(Note: all of the information below is based on United States law, regulation varies in different countries)
We’ve all been there: trying to wake up in the morning with some light reading of the cereal box. The “Nutrition Facts” side is always a doozy: bottomless information, percentages, values, numbers... math. Often, this information goes well over the heads of caffeine-craving early birds. However, between marketing teams, industry lobbyists, and government agencies, product labeling is a constant tug of war. For food and fashion, labeling what it is, where it’s from, and what’s in it is a highly regulated and fiercely challenged bit of legislature.
The label in your shirt (or pillowcase, blanket, underwear, jeans...) is a tightly enforced slice of information, with rules set by the Federal Trade Commission (FTC) and US Customs and Border Protection (CBP). With numbers, names, languages, and pictographs, it can seem like a bunch of jargon. But hidden among the text is one line telling you simply, where the shirt was made. And despite seeming straightforward, it is deceptively cryptic.
"Made in ______"
This “Country of Origin” line must be part of every textile label produced in the United States, but one simple caveat makes things a bit murky. This is called the “One Step Removed” rule and is frequently used to reduce transparency. A “Made in USA” claim is not all inclusive. It mandates that all parts of the product must be sourced and finished in the USA unless they are one or more steps removed from the finished product. In other words, where the raw material comes from is not necessary to disclose if it undergoes at least one change in the US like raw material to yarn, or yarn to fabric.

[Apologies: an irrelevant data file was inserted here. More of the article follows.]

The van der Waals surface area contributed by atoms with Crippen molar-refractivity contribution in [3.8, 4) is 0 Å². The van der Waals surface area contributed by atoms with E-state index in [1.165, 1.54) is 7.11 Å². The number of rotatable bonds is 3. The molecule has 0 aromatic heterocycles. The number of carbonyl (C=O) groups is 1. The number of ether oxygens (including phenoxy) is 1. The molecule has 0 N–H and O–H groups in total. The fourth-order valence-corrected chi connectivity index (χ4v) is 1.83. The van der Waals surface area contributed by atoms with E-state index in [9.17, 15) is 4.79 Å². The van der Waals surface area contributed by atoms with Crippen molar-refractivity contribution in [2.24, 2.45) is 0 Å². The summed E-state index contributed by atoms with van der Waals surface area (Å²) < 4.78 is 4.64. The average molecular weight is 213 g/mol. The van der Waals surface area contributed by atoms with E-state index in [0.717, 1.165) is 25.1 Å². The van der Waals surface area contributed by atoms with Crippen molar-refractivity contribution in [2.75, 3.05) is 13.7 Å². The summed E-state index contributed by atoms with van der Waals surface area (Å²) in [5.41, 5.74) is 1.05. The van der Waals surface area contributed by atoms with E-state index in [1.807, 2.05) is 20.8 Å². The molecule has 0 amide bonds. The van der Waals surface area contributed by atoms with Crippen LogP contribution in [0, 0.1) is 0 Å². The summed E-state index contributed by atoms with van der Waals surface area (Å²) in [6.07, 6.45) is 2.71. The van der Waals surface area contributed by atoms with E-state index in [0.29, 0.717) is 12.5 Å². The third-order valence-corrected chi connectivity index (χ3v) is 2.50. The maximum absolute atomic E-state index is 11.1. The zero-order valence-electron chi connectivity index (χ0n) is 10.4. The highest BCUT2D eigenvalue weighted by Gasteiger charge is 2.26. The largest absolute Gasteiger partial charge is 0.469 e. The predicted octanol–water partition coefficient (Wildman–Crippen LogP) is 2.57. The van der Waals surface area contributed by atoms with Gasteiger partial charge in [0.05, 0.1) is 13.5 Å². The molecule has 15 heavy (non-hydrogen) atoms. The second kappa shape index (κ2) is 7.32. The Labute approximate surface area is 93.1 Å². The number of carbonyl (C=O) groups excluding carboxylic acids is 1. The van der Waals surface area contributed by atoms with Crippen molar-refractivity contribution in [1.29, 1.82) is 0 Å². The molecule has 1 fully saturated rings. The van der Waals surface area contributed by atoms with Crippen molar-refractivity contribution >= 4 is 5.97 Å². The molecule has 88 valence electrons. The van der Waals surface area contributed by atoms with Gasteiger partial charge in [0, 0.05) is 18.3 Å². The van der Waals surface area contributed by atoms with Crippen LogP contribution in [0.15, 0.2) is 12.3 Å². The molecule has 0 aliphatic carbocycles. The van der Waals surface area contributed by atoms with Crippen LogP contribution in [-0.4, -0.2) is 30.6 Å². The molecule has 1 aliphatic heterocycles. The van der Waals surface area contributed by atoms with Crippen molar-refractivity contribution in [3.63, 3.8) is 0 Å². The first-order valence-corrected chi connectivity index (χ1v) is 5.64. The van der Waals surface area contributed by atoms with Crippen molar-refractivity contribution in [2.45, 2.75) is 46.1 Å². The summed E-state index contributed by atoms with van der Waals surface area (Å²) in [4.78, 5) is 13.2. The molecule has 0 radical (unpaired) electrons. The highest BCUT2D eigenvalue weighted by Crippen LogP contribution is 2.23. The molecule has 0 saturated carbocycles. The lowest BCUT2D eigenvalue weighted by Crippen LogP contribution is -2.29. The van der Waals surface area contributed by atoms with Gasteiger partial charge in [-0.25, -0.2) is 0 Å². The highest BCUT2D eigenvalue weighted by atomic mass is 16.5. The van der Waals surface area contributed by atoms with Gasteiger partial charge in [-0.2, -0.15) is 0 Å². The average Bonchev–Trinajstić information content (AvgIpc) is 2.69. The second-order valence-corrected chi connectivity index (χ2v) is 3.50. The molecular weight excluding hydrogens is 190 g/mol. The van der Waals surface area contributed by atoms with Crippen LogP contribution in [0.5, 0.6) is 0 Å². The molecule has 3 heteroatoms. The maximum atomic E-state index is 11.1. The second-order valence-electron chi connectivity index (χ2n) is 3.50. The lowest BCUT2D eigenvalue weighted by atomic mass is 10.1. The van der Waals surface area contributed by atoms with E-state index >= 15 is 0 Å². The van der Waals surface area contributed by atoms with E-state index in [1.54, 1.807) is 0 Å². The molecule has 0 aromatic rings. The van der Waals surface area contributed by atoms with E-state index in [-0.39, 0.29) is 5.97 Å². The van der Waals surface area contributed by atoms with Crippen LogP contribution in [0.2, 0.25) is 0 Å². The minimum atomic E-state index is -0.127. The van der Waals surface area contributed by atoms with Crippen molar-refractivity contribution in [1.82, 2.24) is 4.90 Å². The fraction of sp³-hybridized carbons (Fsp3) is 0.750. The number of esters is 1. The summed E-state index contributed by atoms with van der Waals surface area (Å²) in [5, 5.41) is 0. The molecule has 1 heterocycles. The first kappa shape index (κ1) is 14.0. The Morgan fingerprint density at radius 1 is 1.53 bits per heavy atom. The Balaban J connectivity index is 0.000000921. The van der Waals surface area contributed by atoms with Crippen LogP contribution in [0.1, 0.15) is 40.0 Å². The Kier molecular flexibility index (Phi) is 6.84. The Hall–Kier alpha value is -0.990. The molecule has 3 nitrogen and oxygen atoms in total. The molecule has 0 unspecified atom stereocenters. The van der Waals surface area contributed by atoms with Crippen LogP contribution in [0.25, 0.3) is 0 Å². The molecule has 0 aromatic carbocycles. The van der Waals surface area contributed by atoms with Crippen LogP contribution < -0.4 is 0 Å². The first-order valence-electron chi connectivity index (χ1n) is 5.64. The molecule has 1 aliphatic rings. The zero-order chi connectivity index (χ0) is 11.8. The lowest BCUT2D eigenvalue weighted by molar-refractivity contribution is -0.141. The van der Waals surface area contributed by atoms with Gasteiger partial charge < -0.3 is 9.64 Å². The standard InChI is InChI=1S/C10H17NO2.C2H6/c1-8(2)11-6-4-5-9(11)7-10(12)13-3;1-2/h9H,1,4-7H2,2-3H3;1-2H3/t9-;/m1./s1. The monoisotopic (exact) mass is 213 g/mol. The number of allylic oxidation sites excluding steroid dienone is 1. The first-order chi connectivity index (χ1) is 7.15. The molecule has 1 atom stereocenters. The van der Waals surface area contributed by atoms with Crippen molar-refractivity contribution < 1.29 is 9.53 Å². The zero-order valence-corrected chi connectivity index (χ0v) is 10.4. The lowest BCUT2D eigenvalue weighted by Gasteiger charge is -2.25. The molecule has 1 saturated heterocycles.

Let’s compare Goodwear and Company X.
At Goodwear, we source 100% of our cotton domestically, and as such we are certified by Cotton USA. The cotton is spun into yarn, woven into fabric, and cut and sewn in the US. Therefore, we proudly claim Made in USA on our label. The "Seal of Cotton" certifying this can be seen below, and on labels or pages of certified brands:
Company X imports yarn spun in India from cotton grown in China. The yarn is woven into fabric stateside. That fabric goes on to be knit into a shirt, and the “Made in USA” label is attached. The imported yarn is more than one step removed from the final garment, but without any company transparency, the consumer will never know. This came to a head at the end of 2020 when the genocide of Uyghur Muslims in China became publicized. Forced labor camps were discovered, where else but in Xinjiang, a province producing more than half of China's cotton and nearly 20% of the global supply. Dozens of giant brands were called out for supporting this human rights violation. Certainly not to defend them, but truth be told, most of their labels likely said "Made in China". But it gets insidious and tricky in the ones claiming "Made in USA" but importing raw material. This leads you, the customer, to believe what you are buying (and likely paying a premium for) came 100% from the States.
All this is to say... it’s good to be a bit skeptical. Does the price point seem too low for 100% Made in USA? Does the quality seem at all questionable? Beyond simply reducing American jobs, outsourcing raw materials opens the door for labor and environmental exploitation overseas. In order to know where the shirt you are wearing truly came from, deeper digging is often needed. Simply checking the company’s “About Us” webpage is often telling. What to wear and where to shop is a personal choice and there is no right or wrong option. This article is simply to say knowledge is power and if you are committed to Made in USA, some extra research of the brand you love may be needed. At least with Goodwear, you can be sure from seed to shirt, we’ve done everything here at home.